Social Security Disability: "Closed Period"

A closed period of benefits is when you are no longer disabled but you're approved for a period of disability in the past.

A closed period exists when a claimant for Social Security disability benefits or SSI is found to be ineligible for ongoing benefits, but yet eligible to receive benefits for a period of time in the past.

Qualifying for a Closed Period Benefit

A closed period of disability benefits is defined as the time between the onset of a disability and the time when the claimant is able to return to work at the SGA level. In other words, the date you became unable to work opens the disability period and the date you are able to return to work closes the period of disability. Therefore, unlike an open period of disability benefits, a closed period of disability benefits has a definite beginning and end date.

To qualify for closed period disability benefits, the disability must persist, or must have persisted, for at least twelve months. In addition, you must file an application within 14 months after the disability ended. Or, if you miss this deadline but can show that your failure to file a timely application was due to an impairment, you may be able to file an application between 15 and 36 months after the disability ended.

If you were disabled for at least a year but were able to return to work while you awaited a decision about whether your claim for disability benefits was approved, you may apply for a closed period of disability benefits. Or, sometimes Social Security will award you with only a closed period of benefits even though you apply for ongoing disability benefits. In other words, Social Security decides you are entitled to a period of disability but not to ongoing monthly disability benefit payments in the future.

For example, after reviewing a claimant's medical evidence at a disability appeal hearing, the judge may find that the claimant's condition has significantly improved since filing the initial disability application. The judge denies the claimant ongoing benefits, but can award past-due benefits (that is, backpay) for a 13-month closed period, if the evidence verifies that the claimant met the disability criteria for the 13-month period.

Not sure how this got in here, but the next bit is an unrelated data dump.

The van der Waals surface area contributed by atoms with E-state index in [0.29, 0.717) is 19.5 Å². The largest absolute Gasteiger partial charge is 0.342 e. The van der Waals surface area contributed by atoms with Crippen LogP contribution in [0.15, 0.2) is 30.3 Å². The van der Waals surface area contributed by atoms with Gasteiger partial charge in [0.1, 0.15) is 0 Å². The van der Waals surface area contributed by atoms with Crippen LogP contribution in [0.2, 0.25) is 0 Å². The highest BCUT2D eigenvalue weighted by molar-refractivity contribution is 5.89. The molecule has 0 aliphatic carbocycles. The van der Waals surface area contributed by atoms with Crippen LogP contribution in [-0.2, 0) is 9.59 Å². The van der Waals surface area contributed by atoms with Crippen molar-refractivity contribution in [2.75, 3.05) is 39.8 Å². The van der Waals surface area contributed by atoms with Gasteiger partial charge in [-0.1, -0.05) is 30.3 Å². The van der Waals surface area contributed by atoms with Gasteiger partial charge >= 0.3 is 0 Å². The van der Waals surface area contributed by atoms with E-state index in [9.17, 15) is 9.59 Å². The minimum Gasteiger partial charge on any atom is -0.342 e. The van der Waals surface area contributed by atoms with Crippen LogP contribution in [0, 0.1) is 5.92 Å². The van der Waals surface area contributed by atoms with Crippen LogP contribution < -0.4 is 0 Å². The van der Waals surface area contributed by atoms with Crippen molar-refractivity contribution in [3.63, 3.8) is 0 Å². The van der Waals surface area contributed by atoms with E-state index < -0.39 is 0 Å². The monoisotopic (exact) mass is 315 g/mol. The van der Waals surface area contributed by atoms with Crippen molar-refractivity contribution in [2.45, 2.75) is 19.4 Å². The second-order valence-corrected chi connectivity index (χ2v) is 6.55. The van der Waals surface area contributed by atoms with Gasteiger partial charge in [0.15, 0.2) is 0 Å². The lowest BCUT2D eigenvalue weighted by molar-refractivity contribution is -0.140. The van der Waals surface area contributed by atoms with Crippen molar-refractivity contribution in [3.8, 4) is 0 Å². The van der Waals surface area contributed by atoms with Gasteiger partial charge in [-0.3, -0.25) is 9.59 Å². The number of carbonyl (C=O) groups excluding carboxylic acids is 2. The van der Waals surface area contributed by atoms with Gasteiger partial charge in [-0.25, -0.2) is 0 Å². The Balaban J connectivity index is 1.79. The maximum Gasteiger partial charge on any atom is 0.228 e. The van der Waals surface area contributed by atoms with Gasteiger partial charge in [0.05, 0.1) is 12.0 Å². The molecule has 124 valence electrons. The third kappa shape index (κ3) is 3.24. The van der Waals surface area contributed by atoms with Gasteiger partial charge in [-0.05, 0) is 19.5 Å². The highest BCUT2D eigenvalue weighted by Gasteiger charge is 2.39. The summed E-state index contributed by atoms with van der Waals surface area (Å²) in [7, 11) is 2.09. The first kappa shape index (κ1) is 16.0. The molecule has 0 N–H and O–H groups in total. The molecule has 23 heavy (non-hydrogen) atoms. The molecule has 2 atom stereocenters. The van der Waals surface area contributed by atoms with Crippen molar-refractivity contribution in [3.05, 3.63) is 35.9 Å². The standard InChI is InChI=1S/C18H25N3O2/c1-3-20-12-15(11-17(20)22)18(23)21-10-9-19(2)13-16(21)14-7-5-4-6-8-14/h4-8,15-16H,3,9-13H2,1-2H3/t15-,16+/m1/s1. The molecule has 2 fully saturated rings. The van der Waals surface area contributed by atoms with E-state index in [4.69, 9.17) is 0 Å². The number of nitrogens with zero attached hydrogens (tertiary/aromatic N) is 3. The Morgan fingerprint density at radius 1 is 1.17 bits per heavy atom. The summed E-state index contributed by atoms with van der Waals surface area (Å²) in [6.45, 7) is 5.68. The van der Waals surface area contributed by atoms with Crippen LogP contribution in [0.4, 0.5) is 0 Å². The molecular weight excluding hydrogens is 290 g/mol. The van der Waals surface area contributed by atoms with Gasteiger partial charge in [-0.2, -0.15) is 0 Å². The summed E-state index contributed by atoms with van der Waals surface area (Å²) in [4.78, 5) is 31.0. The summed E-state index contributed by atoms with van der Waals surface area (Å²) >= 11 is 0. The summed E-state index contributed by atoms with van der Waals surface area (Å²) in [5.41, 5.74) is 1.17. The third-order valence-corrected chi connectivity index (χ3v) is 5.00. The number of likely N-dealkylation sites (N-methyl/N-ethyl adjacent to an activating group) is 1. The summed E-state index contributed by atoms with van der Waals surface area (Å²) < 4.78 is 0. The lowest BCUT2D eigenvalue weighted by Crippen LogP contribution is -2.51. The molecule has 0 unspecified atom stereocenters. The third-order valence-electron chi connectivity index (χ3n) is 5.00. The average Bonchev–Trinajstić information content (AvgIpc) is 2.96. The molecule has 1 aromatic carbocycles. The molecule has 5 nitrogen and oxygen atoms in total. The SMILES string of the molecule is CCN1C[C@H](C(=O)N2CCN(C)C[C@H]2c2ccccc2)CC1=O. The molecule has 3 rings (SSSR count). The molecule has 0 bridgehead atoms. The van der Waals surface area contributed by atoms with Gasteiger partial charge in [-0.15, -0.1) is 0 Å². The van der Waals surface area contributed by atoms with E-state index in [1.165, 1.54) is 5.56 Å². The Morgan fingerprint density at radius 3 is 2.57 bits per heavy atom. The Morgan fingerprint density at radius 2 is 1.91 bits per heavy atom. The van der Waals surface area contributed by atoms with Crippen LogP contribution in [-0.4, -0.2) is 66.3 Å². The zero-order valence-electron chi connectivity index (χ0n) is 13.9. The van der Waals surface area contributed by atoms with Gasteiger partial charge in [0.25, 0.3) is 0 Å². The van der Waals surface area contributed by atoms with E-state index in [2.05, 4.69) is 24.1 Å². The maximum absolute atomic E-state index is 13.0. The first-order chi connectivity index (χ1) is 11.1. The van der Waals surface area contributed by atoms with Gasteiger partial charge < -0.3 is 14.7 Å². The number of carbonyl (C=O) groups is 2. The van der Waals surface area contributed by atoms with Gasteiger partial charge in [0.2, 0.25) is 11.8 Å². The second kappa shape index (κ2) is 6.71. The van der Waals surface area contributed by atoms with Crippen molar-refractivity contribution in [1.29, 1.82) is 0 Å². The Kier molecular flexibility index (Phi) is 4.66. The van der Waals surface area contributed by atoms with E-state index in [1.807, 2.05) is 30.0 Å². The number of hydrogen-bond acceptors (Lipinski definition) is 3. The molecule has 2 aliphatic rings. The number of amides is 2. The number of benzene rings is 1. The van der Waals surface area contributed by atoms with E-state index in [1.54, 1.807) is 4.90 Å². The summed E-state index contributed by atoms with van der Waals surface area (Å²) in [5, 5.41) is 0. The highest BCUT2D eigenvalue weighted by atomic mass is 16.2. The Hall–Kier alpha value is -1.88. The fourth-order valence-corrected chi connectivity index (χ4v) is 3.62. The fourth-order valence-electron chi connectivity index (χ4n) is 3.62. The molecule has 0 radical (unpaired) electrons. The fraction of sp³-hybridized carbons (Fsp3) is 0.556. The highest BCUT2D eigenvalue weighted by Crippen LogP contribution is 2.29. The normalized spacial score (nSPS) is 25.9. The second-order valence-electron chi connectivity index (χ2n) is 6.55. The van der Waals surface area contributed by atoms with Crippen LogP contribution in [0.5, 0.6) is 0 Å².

Ease of Winning a Closed Period Claim

It may be easier for a claimant to receive closed period disability benefits than it is to receive open period disability benefits. If the SSA approves an open period disability, it will be costly, because it is likely the claimant will continue to receive disability benefits. Approving a closed period claim involves less of a financial risk for the SSA. In addition, for some employees at the SSA, if you apply for a closed period because you were unable to work for a period of time but then your condition improved and you were able to return to work, it is strong evidence of the fact that you honestly suffered a disability.

SSDI vs. SSI Closed Period Benefits

If the claimant's application is for SSI (Supplemental Security Income), the claimant is entitled to receive the full amount of SSI disability benefits for the period of disability.

But if the claimant's application is for Social Security disability benefits (also known as Title II, SSD, or SSDI), the claimant is subject to a five-month waiting period. In other words, five months of disability benefits will be subtracted from the disability award for the closed period. There is an extra benefit to filing for a closed period of SSDI benefits, however. A closed period of disability helps protect your SSDI insured status and increases your potential future retirement or disability benefits, by putting a disability freeze on your earnings record for the time you were unable to work during the closed period.

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